Michael Kilcoyne is currently the Marketing Director at 360W3, a Westchester County-based web design company that specializes in website design and development, branding and social media marketing. Read more from him on 360W3’s blog, or follow him on Twitter @mikekilcoyne.

The Best Branding on Social Media

It’s time for another round-up of the best brands in social media. Along with old favorites Facebook and Twitter, this time I’m looking at Pinterest, now the third-most popular social network in America, and Google+, which is finally gaining traction among brands. Who’s the best – and why? Read on.


Pinterest
 – Michael Kors
With 23 boards and more than 750 pins, Michael Kors’ Pinterest gives his fans a lot to look at. But only about half his boards are about the products themselves, such as watches and shoes. One board is “Style Tips,” a great resource for fashion enthusaists, while others like “Travel Diary” offer a sneak peak into the designer’s glamorous lifestyle. “Michael’s Milestones” feature photos of Michael’s past, including his child-modeling work in the 60s.  “On Broadway” presents Michael’s favorite shows, while “Eat Up” presents his favorite foods. It’s clear taht Michael Kors is using Pinterest not just to sell his products but also to connect with fans and give them an inside look at his life.

Twitter – Whole Foods
Named one of the Top Ten Twitter Brands of 2011 by Social Fresh, Whole Foods boasts more than 2.6 million followers. What makes them so popular? Their profile description includes this promise: “Ready to answer you questions Mon-Fri 9am-5pm CST!” I constantly remind clients that social media is a two-way conversation, and Whole Foods has embraced that idea by inviting questions (and, most likely, complaints). Whole Foods also tweets plenty of cooking tips and recipes, and dozens of images – not only of food but also of branded events, like its “Ring of Fire” ski tour of Pacific Northwest volcanoes. And the chain makes good on its guarantee, responding to comments and questions throughout the day. It’s a fun, enthusiastic, helpful channel, which is what every brand should aim for.

Facebook – Starbucks
Starbucks is one of the brands most engaged with its audience, according to social marketing firm SocialBakers. Their Timeline is filled with responses to fans’ posts, ranging from “Is your decaf coffee decaffeinated through the Swiss Water Process?” to a complaint about a rewards card that hadn’t arrived. In some cases, Starbucks takes a day to reply; in other cases, just minutes. The brand keeps things simple on Facebook, with no apps or games except for a tab that allows fans to send Starbucks Card eGifts to friends. There are plenty of photos and videos, though, featuring employees, music, and Starbucks’ scrumptious products. Best of all, the brand devotes one of its eight tabs to job-seekers, with a job search Facebook app that’s intuitive and easy. The result is more than 30 million likes, making Starbucks the second-biggest brand Facebook Page in the world.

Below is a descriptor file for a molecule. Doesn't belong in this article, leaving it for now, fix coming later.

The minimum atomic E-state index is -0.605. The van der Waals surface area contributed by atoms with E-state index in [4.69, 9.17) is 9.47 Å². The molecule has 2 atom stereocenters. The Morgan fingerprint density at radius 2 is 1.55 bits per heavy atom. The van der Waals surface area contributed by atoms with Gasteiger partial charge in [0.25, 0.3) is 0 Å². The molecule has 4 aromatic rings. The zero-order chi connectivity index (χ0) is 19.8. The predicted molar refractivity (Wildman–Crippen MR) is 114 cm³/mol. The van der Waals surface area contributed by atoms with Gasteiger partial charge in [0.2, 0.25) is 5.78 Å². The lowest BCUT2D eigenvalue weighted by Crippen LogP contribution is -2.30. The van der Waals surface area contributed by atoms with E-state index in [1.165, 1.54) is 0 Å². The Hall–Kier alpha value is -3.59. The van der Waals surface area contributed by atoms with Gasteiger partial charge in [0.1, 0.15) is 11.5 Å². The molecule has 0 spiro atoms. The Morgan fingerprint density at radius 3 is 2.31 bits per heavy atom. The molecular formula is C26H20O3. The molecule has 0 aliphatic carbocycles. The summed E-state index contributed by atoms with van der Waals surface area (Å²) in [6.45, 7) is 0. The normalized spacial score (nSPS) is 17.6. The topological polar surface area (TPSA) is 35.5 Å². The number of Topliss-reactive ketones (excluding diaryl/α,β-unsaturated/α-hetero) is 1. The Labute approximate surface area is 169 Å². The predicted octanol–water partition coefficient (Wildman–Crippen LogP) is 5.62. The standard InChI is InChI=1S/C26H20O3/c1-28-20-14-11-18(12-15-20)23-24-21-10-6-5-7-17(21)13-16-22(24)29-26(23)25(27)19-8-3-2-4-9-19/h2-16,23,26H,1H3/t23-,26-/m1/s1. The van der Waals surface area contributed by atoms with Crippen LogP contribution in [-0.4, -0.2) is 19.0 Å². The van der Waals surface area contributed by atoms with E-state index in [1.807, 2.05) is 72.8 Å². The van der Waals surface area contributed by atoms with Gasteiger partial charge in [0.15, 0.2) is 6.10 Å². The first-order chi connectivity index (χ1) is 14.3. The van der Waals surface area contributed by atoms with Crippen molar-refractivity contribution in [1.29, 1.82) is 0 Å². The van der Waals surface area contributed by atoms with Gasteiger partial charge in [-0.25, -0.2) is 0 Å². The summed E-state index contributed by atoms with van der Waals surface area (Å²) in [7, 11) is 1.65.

Google Plus – BMW
Brands are still finding their way on Google+, but BMW sets a great example.
For one thing, BMW has constructed a photo of its new i8 Spyder concept car through a clever use of its four profile images – which some brands are still struggling with. The carmaker post lots of photos and videos of its products in action. Like Whole Foods, the brand is rewarded for engaging fans; its simple question of what rims to put on the new Gran Coupé elicited 433 answers. There are user-submitted photos, too. And while BMW may be a luxury brand, it never talks down to its fans on Google Plus, covering racing along with its high-end cars. Such compelling content and breezy conversations have garnered BMW 491,000 +1’s, and the brand is in 490,000 people’s Circles.

At Brandemix, we use all these social media channels, along with YouTube, LinkedIn, and others, to reach consumers, donors, employees, and job-seekers. If you’d like to learn more from our research into social media best practices, contact us.